Council hears plans for no high-rise on Central Green

As more details from the Central Green development become clearer, council says their concerns continue to grow.

Since the master plan was developed back in 2015, the expectation has been for high rise residential towers to be built on Central Green, near the corner of Harvey and Richter.

But as development permits got approved for both condo and rental apartment units, council became increasingly skeptical, as the buildings were topping out at five storeys.

That came to a head on Monday, when council was told that soil conditions make it infeasible to build a towering, iconic high-rise.

Bob Daigenais from Al Stober Construction told council that because of the soil, a double digit-storey building would require costly pile foundations that the company isn't currently prepared to go forward with.

"Had the original development permit taken into consideration the soil conditions of the site - which would have been very premature - but, had that been taken into account, a tower could have never been put there," he said.

"Just because you want a tower doesn't necessarily mean you can actually build a tower, reasonably."

Councillor Brad Sieben says that's news to him and his colleagues.

"Every step along the way on this site, it has been the notion of - it's (building height is) coming, it's coming. Just do this now, and you'll get it somewhere else. And what we've discovered is, that isn't likely to be the case," he said.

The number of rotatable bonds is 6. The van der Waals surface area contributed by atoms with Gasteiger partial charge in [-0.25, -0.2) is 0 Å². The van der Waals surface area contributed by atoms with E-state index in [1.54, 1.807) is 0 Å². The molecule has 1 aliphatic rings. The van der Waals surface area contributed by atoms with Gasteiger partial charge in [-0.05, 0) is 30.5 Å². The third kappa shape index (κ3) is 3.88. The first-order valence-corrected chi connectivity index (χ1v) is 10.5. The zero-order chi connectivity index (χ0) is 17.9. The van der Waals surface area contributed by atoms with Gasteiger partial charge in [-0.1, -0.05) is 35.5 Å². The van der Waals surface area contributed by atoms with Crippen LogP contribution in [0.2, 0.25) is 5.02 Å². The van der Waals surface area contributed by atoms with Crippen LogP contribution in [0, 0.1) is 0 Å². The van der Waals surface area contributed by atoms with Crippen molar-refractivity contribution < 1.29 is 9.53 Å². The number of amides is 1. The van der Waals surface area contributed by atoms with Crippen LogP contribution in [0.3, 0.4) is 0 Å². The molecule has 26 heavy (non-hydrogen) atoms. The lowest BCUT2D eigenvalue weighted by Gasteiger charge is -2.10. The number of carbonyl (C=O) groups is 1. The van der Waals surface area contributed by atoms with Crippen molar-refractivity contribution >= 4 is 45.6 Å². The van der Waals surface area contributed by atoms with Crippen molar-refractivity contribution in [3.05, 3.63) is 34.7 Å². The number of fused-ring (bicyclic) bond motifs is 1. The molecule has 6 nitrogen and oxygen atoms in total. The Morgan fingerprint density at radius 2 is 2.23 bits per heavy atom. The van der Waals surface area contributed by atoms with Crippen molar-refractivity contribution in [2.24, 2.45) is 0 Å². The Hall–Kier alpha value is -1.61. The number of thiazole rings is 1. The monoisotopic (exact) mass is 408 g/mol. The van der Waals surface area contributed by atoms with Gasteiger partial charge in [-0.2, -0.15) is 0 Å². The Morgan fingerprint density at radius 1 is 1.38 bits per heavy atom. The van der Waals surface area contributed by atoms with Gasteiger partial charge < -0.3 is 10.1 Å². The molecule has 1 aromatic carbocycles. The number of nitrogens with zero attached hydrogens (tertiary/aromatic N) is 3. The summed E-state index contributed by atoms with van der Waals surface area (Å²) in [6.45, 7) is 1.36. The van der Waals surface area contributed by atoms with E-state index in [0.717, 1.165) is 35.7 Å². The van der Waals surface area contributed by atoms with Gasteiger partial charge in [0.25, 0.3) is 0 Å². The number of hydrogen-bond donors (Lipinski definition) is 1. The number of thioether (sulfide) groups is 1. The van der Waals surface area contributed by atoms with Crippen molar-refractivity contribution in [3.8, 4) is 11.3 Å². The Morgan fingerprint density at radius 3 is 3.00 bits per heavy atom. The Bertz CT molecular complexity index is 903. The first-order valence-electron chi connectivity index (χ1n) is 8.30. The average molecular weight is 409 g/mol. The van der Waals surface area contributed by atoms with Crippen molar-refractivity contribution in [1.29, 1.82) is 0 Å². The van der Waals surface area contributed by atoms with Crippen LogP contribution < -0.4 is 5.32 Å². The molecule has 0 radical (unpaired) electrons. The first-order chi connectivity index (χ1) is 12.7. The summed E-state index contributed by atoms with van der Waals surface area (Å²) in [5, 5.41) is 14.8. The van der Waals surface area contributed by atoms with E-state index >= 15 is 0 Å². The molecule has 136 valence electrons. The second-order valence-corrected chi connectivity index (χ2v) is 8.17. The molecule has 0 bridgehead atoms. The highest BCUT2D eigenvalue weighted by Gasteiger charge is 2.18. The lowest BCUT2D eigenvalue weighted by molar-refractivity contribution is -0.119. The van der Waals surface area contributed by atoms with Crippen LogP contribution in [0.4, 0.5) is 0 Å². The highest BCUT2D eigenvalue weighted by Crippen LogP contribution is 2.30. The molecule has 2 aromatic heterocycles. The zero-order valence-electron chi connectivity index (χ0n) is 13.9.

"So much to the point that even our staff, at the beginning of this presentation, was hopeful that the height and the density was going to come on the site."

Daigenais says the updated plan would still bring the same housing density to the site, and feature smaller five-storey buildings.

As a result, Sieben successfully carried out a plan to defer a decision on the latest 5-storey apartment complex, until developers and city staff could meet further about the big change in design.

He says just like council, staff had expressed its expectation that those high-rises were coming eventually.

"Perhaps they (staff) thought they were going to get it (building height) on the next phase, but I think they need to have that discussion now," he said.

"From a form and character standpoint, it doesn't dazzle me. I think it's fairly utilitarian, and I thought it was to set up for the modern, urban, higher density thing. But I don't think it is. I think our staff needs to discuss this now, knowing that the game's changed."

Several colleagues agreed with Sieben about the design of the smaller buildings, which were described as underwhelming.

When the plans come back to council, there'll likely be more scrutiny, as Councillors Maxine DeHart and Luke Stack were absent, along with Mayor Colin Basran.

Councillor Charlie Hodge voted against the deferral, while Sieben, Mohini Singh, Gail Given, Ryan Donn, and Tracy Gray voted in favour.